The Obamas Spend Easter at St. John’s, Pastor Forgets Basic Christianity 101

The Obama Family walks, under armed escort (i.e. guys with guns), to church.

The Obama Family walks, under armed escort (i.e. guys with guns), to church. (Source: AP)

On Easter the Obama family walked to the famed St. Johns Episcopal Church where, according to church history, every president since James Madison has visited.

Newsbusters pointed out a line [link] during the sermon that was conveniently omitted from the AP report [link] , but I noticed something else that is troubling.

Before I go on, it should be noted that Easter is the central moment of Christianity. Jesus is raised from the dead in order to defeat death and sin and allow a way for mankind to have access to God. This is not some obscure theological point — it’s Christianity 101.

Except the preacher, Rev. Dr. Luis Leon, didn’t seem to get the memo.

The sermon by Rev. Dr. Luis Leon was based on the Gospel of John and the Resurrection of Jesus. Leon said the message of Easter was about the “proclamation of victory, the victory of powerful love over loveless power.”

Apparently at St. John’s Easter isn’t about Jesus’ victory over sin and death. Instead it seems Jesus was making a point about people who have power on earth but don’t have love.

 

He said the “Easter vision” was the ability of the congregation to recognize the presence of Christ in their life, which would allow them to see the world in a new way without pain, loneliness, injustice, war, hate and despair [emphasis mine]. Instead, with the new vision, he intoned, they can see with love, hope and truth.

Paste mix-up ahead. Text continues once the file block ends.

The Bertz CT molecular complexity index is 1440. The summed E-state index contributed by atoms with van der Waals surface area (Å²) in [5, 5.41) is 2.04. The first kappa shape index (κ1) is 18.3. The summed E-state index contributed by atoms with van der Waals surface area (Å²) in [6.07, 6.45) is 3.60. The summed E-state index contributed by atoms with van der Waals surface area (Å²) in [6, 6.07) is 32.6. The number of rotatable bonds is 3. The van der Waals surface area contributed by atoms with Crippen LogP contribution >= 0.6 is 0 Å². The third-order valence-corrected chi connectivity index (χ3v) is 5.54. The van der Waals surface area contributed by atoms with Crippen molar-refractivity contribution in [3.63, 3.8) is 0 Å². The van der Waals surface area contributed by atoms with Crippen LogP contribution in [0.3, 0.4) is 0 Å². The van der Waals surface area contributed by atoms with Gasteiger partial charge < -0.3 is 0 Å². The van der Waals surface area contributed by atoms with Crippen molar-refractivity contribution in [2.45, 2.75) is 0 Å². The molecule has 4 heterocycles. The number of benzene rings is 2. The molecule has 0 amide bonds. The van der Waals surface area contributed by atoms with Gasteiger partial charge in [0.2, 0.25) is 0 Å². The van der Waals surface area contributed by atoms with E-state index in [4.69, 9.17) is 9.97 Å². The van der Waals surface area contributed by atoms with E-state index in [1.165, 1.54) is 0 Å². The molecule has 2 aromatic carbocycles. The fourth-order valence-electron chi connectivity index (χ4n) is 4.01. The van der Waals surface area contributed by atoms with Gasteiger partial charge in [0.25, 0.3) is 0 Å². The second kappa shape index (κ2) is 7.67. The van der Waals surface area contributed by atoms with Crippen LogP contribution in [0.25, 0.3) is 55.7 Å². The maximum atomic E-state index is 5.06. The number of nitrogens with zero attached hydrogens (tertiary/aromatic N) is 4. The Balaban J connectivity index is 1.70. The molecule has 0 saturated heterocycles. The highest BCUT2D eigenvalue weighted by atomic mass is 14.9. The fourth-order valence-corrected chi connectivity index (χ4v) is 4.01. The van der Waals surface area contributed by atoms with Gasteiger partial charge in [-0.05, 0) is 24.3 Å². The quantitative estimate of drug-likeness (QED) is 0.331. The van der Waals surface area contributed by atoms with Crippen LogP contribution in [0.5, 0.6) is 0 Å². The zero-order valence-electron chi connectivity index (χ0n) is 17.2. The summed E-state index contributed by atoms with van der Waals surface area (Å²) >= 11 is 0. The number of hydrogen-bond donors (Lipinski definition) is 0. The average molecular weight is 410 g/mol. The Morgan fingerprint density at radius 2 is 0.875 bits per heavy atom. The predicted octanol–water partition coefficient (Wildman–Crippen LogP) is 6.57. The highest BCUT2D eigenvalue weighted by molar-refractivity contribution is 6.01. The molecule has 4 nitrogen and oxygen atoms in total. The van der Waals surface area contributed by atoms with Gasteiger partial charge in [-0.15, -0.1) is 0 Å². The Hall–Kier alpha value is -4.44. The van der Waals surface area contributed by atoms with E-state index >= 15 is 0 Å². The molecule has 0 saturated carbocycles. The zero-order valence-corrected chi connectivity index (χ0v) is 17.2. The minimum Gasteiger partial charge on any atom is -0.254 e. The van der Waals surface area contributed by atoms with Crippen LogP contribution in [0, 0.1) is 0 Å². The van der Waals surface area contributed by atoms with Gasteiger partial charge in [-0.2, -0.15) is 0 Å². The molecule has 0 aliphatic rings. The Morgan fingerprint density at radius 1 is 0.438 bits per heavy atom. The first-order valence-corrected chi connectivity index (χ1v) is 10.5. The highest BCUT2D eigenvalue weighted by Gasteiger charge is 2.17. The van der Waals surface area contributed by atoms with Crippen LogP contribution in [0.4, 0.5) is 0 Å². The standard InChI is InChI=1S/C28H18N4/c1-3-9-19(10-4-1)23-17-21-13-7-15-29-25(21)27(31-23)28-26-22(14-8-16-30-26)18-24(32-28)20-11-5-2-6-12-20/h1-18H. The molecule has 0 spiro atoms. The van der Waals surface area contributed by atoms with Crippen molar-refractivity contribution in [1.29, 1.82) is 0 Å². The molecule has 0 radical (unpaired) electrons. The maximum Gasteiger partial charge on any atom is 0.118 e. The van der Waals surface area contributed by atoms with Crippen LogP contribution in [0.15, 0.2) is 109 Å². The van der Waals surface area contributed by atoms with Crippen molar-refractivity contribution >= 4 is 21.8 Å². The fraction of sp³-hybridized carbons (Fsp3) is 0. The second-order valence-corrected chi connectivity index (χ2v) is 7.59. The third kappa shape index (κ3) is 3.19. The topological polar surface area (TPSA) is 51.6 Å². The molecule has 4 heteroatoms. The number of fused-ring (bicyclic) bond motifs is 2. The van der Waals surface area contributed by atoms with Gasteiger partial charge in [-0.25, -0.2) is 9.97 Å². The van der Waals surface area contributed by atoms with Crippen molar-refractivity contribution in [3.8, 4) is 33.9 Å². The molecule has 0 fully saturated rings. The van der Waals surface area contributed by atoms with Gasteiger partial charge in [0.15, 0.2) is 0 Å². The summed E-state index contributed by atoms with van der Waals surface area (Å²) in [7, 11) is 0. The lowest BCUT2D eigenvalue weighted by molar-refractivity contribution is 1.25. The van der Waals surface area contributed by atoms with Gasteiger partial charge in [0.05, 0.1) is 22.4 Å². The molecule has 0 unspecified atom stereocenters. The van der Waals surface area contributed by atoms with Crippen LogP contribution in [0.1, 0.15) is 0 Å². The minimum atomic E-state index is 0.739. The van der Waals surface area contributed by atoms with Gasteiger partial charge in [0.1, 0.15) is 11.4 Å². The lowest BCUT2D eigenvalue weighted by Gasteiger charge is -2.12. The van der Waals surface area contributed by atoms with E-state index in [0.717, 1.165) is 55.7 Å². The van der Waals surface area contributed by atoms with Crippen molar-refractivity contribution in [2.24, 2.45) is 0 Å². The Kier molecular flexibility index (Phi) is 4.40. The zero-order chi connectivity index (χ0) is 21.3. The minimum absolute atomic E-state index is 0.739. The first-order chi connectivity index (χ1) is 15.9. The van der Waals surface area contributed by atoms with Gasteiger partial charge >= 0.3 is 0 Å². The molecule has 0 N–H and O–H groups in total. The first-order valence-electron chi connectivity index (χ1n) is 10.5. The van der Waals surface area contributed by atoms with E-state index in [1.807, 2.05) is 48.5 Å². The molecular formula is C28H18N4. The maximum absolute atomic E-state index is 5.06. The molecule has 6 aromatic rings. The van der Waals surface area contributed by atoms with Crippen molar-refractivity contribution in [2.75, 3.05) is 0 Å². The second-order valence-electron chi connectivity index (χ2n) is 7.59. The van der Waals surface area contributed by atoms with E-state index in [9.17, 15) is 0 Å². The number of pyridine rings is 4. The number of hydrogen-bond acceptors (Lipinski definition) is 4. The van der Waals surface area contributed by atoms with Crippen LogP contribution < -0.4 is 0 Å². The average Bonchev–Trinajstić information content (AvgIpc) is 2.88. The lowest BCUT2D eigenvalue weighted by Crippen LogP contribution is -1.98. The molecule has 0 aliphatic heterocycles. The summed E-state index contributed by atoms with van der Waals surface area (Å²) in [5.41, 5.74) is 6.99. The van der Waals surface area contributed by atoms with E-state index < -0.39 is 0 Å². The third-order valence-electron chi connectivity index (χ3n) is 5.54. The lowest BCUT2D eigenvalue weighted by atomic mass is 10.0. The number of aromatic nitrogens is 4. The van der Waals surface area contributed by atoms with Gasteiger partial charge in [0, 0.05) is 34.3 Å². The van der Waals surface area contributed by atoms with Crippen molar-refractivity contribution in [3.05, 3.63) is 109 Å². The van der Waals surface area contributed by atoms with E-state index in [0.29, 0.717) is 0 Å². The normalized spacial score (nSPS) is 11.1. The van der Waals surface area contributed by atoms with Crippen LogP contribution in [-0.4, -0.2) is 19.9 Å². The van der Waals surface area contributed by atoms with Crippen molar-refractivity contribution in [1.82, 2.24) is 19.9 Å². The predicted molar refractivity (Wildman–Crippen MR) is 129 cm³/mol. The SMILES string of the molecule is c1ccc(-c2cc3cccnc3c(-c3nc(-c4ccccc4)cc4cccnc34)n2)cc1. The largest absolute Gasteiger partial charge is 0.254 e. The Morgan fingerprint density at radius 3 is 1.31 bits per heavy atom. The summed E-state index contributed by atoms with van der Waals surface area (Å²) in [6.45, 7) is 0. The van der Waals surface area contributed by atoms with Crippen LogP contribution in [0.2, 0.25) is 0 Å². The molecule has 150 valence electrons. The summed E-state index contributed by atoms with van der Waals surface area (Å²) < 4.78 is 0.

If the reporter, Stacy A. Anderson of the AP, has accurately captured the essence of the sermon, then the point of Easter at St. John’s is not about mankind being reconciled to God, but about some utopian ideal we can create here on earth ourselves.

While Jesus spoke of his followers being “salt and light,” He did not teach any sort of utopian hope for this world. On the contrary, he left his followers with a much different picture:

“If the world hates you, know that it has hated me before it hated you. If you were of the world, the world would love you as its own; but because you are not of the world, but I chose you out of the world, therefore the world hates you. Remember the word that I said to you: ‘A servant is not greater than his master.’ If they persecuted me, they will also persecute you.” – John 15:18-20

Interesting, maybe the Rev. Dr. Leon hasn’t made it completely through the book of John yet.

In the world you will have tribulation. But take heart; I have overcome the world.” – John 16:33

Quick Theology: Entitlement

Whatever I get in this life is better than I deserve.  Even in utter misery God may still be present.  In Hell there is full justice.

 

Greg Koukl on Prayer – Does God Learn from them?

Greg Koukl over at Stand to Reason put up an interesting video on prayer.  Specifically, how does God keep all the millions of prayers sorted out all at once?  Greg argues that it’s in light of his omniscience.  Since God is all-knowing, He has always known both the content and timing of each prayer.  So He doesn’t learn them in a linear way (like we learn things.)

I think this is probably right.